• JorendoJorendo EdePosts: 273Member Uncommon

    I would love to see a MMORPG that is all about the journy towards the end. Where the end game isn't the most important thing. Where i don't see people with the highest lvl and best gear in the first week. But i fear those days are over. The gamer has changed. And they changed for the worst. And seeing how devs only want to please the next generation gamer who wants everything easy and it may not take to long cause o god we might have to work for something brrr, i doubt there will be any MMORPG that focuses on the social aspect, the journy towards the end.


    Also why would they take the risks of investing millions of dollars/euro's in their product when the easy money is in making a very safe and standart MMORPG that will sell enough anyway. I wish they would dare to take risks again, i would love to see the entire game industry about being creative and orriginal again. But the facts are that the game industry is run by people like Boby Koytic (Activision-BLizzard) who where CEO's of other companies and smelled the big money the game industry produces and see it as their greedy deed to milk it dry. And with those guys at the top you won't ever see any game anymore that aims the older gamers who would like a bit of a challenge or simply are no raiders and rather want to have a enjoyful ride to the end instead. We an only hope a dev. will be brave enough to break the "we must please the mass only (aka as lame fake gamers, you can't be a real gamer if you want your game to be short, easy and expensive, cause games become more and more expensive funny enough you get less and less content for it...CoD im looking at you with your 4 hours singleplayer and expensive map packs for the MP)". Anyway Blizzard said their new MMO will be focusing more on the social aspect, so maybe, just maybe we get to see something from the old days back. But i really doubt it.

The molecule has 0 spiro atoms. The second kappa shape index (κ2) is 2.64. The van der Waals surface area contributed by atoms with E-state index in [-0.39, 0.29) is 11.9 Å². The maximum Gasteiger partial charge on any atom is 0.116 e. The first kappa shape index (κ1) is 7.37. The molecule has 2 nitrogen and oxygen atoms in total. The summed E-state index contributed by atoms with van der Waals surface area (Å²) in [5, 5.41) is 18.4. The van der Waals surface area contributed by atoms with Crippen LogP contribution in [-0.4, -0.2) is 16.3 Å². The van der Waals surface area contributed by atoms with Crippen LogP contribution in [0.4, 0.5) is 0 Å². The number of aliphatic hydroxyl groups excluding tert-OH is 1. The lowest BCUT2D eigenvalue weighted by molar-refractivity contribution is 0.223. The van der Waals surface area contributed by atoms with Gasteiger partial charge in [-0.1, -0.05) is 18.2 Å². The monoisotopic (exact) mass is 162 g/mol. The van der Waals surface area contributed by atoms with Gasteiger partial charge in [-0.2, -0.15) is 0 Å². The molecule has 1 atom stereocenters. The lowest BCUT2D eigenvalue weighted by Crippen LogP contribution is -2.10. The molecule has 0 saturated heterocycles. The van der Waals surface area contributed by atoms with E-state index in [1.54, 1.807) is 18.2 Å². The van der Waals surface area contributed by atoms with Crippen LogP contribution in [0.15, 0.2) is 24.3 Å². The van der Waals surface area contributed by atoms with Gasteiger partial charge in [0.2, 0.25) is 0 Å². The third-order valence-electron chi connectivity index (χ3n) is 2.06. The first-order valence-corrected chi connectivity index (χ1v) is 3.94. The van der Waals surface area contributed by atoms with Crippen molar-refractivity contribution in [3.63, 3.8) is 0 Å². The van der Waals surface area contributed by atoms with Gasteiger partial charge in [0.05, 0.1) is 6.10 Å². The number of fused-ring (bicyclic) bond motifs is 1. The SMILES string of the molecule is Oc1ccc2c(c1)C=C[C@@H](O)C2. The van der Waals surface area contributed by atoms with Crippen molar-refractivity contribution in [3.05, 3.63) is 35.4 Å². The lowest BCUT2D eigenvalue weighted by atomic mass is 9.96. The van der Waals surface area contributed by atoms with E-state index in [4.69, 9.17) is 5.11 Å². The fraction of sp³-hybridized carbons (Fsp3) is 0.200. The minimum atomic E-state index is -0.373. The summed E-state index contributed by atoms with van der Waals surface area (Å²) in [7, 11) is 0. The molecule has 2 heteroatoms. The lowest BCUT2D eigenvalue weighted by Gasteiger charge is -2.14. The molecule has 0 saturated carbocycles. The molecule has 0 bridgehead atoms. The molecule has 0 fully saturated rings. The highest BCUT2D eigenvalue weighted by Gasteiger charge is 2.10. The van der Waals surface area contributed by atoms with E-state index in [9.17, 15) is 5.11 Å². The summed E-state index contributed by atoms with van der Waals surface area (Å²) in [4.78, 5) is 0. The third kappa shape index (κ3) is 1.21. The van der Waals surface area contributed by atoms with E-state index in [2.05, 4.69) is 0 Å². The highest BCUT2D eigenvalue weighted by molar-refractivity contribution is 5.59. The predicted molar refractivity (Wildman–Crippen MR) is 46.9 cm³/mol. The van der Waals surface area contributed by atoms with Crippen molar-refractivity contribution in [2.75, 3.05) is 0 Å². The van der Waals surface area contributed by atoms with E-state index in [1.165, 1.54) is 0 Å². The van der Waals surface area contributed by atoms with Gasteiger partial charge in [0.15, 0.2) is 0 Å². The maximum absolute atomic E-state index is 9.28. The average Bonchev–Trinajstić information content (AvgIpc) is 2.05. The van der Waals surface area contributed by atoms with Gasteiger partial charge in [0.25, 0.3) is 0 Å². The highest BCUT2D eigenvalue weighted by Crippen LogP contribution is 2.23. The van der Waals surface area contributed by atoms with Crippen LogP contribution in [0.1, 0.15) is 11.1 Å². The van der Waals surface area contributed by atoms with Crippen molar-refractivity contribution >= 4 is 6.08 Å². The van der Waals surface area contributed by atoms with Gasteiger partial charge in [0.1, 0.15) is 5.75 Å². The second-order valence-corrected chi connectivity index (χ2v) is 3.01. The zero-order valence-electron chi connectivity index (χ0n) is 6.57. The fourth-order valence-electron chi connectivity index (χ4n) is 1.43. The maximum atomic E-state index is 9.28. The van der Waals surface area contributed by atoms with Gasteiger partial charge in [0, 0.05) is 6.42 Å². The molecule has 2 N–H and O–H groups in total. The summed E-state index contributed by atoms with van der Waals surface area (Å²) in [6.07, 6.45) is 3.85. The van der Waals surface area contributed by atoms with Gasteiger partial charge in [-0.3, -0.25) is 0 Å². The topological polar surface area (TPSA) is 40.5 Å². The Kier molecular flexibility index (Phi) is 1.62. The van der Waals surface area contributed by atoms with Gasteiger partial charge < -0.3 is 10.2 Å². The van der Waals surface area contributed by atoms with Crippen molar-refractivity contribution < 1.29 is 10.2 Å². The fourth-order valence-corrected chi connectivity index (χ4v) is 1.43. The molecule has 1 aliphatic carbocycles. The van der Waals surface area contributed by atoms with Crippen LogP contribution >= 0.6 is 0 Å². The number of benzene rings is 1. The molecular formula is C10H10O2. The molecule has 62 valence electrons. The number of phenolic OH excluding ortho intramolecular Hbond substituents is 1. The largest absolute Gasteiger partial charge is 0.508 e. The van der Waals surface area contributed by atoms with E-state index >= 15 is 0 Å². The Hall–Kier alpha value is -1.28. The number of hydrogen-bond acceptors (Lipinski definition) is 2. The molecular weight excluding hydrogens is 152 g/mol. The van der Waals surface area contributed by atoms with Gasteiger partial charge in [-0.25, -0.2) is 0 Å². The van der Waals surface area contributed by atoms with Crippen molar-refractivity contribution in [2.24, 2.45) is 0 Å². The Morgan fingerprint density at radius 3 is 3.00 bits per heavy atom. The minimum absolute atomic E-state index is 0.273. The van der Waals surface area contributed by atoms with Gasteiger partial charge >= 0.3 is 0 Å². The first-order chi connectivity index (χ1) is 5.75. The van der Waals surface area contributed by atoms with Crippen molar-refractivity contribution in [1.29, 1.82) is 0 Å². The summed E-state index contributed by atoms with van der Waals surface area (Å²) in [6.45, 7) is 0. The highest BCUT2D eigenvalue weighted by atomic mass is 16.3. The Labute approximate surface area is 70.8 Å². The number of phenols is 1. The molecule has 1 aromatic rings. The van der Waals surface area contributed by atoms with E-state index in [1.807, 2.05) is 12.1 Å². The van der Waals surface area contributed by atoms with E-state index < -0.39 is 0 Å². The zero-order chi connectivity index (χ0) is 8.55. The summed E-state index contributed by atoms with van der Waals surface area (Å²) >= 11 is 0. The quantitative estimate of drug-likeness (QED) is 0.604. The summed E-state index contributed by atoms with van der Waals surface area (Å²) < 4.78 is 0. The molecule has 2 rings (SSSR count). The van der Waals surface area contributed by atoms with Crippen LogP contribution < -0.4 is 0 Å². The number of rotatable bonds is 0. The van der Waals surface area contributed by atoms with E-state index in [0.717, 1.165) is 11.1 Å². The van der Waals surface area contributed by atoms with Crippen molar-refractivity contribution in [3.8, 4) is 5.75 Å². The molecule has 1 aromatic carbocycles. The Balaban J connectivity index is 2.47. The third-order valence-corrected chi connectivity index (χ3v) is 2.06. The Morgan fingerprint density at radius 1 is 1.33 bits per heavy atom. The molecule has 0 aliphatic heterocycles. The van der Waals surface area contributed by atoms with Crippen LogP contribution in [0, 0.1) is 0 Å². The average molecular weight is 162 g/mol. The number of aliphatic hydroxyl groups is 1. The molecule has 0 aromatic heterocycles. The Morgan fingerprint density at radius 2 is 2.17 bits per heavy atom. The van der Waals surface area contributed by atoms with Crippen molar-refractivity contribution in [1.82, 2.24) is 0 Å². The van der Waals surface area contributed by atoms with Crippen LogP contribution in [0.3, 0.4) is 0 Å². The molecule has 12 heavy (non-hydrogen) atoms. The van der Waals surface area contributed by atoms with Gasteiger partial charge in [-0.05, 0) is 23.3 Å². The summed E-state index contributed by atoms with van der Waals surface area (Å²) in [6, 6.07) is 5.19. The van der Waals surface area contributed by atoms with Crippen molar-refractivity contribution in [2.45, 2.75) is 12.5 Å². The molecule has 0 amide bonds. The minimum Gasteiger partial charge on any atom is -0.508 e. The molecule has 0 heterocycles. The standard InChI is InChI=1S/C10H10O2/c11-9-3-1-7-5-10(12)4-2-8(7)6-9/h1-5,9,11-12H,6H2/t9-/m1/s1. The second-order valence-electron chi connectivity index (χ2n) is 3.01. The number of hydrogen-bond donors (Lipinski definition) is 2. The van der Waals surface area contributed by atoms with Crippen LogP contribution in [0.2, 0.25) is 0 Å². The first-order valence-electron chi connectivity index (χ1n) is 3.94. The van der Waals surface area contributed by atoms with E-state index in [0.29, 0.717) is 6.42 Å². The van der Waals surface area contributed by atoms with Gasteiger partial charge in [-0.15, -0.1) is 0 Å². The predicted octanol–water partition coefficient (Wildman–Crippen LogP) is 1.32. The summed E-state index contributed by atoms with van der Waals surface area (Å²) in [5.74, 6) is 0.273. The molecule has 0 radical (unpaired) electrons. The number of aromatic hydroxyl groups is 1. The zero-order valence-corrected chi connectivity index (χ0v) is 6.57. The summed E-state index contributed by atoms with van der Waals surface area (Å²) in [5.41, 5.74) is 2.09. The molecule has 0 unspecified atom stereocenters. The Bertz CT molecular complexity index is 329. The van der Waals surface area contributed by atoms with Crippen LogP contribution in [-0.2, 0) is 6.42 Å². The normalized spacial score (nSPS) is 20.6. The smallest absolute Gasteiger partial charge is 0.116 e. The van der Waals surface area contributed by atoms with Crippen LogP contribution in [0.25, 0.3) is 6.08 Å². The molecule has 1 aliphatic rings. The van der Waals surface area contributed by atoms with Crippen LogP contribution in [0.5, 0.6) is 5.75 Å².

• JendrakJendrak wharton, TXPosts: 1Member

    While the author does look at the symptoms he/she fails to correctly identify the problem. This is not something the devs have caused but more to the point their target audiences demand. What are they demanding? The same thing that a newer generation on player and even society as a whole have grown accustom to. Instant gratification.

    In the age of the Internet, cell phones, and instant messaging people have begun to view having to wait for something as not only arcaic but unacceptable. Look at other things like Netflix and even the fast food industry. The focus of the modern business is all about how fast can something be delivered to the customer and quality has taken a back seat to speed.

    If your looking for who to blame for this "I gotta have/get-it-done right now" mentality look in the mirror because it's us and us alone who are to blame.